People with disabilities ‘getting left behind’
Autism Nova Scotia’s executive director Cynthia Carroll said although she reached out to the province about the status of EIBI for children whose programming was suspended due to the pandemic, as of Thursday evening she’d not yet heard back.
“This is an example of a family potentially falling through the cracks of COVID-19, and I guess the question is how is the province going to offer support and services to families who are in this situation,” Carroll said in an interview.
“We don’t want any families to be penalized because of COVID-19, so I guess the question to the government is what is their plan to ensure families get access to this gold standard and incredibly important treatment?”
Carroll said Nova Scotia prides itself on the fact that every family who has a child with a diagnosis of autism gets access to EIBI. But as the prevalence of ASD rises and the demand for the program steadily continues to climb, funding hasn’t kept up.
Children used to get access to the program around age three, which is considered ideal. Now, Carroll said they’re waiting until they’re four and five years old. She also points to the fact many parents have had to make the same difficult decision as Gracie, holding their children back from primary in order to access EIBI.
“It’s one piece of like a larger intervention support plan that families want to be part of the decision making process on,” she said. “The fact that that piece has been potentially taken away from this family is heartbreaking.”
Carroll said the program needs to be accessible to every child with a diagnosis of autism before they hit school, and she’s concerned about the number of children who may have slipped through the cracks due to the pandemic.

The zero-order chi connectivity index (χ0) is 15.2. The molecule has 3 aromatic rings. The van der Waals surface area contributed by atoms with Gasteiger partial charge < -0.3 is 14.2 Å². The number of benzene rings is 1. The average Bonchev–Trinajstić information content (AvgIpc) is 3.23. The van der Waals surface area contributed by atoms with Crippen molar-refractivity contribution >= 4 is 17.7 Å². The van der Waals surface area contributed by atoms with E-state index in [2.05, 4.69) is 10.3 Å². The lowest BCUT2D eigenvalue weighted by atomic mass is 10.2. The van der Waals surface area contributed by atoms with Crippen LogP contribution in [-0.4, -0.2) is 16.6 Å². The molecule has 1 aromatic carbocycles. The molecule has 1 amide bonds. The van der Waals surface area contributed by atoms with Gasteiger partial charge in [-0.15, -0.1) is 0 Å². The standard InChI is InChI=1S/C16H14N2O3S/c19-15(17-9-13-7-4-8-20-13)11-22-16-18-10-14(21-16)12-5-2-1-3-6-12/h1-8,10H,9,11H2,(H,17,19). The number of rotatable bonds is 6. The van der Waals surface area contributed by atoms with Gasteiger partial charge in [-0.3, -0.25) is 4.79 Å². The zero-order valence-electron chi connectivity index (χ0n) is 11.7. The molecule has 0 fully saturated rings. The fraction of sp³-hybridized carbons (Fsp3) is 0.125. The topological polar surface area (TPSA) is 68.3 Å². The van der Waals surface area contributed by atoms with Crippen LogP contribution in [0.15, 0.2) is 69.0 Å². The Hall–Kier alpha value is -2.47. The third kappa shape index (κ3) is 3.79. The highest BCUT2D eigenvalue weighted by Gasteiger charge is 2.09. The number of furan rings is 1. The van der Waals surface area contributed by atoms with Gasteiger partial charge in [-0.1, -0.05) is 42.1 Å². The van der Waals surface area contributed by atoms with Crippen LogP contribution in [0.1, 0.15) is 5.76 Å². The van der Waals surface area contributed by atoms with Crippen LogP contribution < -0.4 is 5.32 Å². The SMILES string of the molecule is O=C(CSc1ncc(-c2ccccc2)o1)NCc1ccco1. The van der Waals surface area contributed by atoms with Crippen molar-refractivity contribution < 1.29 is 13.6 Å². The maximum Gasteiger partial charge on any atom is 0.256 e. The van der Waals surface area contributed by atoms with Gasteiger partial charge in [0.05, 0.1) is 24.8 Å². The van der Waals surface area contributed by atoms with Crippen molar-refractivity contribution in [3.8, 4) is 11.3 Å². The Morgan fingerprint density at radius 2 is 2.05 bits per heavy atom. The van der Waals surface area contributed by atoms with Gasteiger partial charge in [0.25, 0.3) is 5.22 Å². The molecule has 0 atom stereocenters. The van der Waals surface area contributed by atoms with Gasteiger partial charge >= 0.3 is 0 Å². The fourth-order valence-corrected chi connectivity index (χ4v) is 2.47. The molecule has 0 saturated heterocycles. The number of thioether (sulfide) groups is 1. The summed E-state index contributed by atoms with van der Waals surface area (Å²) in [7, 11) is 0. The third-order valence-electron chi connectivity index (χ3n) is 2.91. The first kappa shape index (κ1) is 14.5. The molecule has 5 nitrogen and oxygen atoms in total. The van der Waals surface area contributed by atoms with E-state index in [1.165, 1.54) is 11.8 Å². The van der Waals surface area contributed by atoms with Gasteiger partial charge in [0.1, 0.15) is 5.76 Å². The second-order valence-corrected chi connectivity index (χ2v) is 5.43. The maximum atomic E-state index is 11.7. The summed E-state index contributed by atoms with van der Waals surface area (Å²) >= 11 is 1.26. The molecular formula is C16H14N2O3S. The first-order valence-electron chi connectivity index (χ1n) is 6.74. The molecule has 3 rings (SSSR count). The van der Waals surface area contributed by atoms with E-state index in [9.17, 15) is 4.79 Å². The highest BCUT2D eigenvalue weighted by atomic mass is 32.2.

“Persons with disabilities are getting left behind in the COVID-19 conversation, and what we don’t want to see is young children on the autism spectrum falling between the cracks because of COVID-19,” she said.
“We need to look at what is that return to service plan for EIBI and we need to see an investment by the government to ensure that these children don’t get lost in the COVID-19 conversation or as a result of the pandemic because if anything, this is a really critical time in their development and we definitely don’t want to see that sacrificed.”
Gracie said he has no idea what happens next for Jackson. Without the proper intervention and help during this crucial learning period in his early childhood, he fears his son won’t thrive as well as he should.
“I’m praying that the education system is really going to pick up the slack where the health care system has failed,” Gracie said.
The family’s hope is that the health care system and the education system can work together at Jackson’s school for at least the first half of the school year to help him transition and prepare.
“When you are starting a family you never know what’s going to happen and you never expect you’ll end up having a child with special needs. You love them so much, but there are some struggles that come along with it,” he said.
“I can only really advocate for myself but I’d like for the families out there to know that they’re not alone.”
On Monday afternoon, the Halifax Examiner reached out to the Department of Health and Wellness to ask whether EIBI was indeed being cut for children whose therapy was suspended due to COVID-19. We also asked if children born in 2015 would have access to the program, and inquired about the number of families that might be impacted by the suspension and/or cancellation of EIBI therapy due to the pandemic.
Late Friday afternoon, we received the following emailed statement:
“The Department of Education and Early Childhood Development is working with EIBI and the regions to reach out to parents of children transitioning to school to ensure the appropriate transition supports are in place for September.”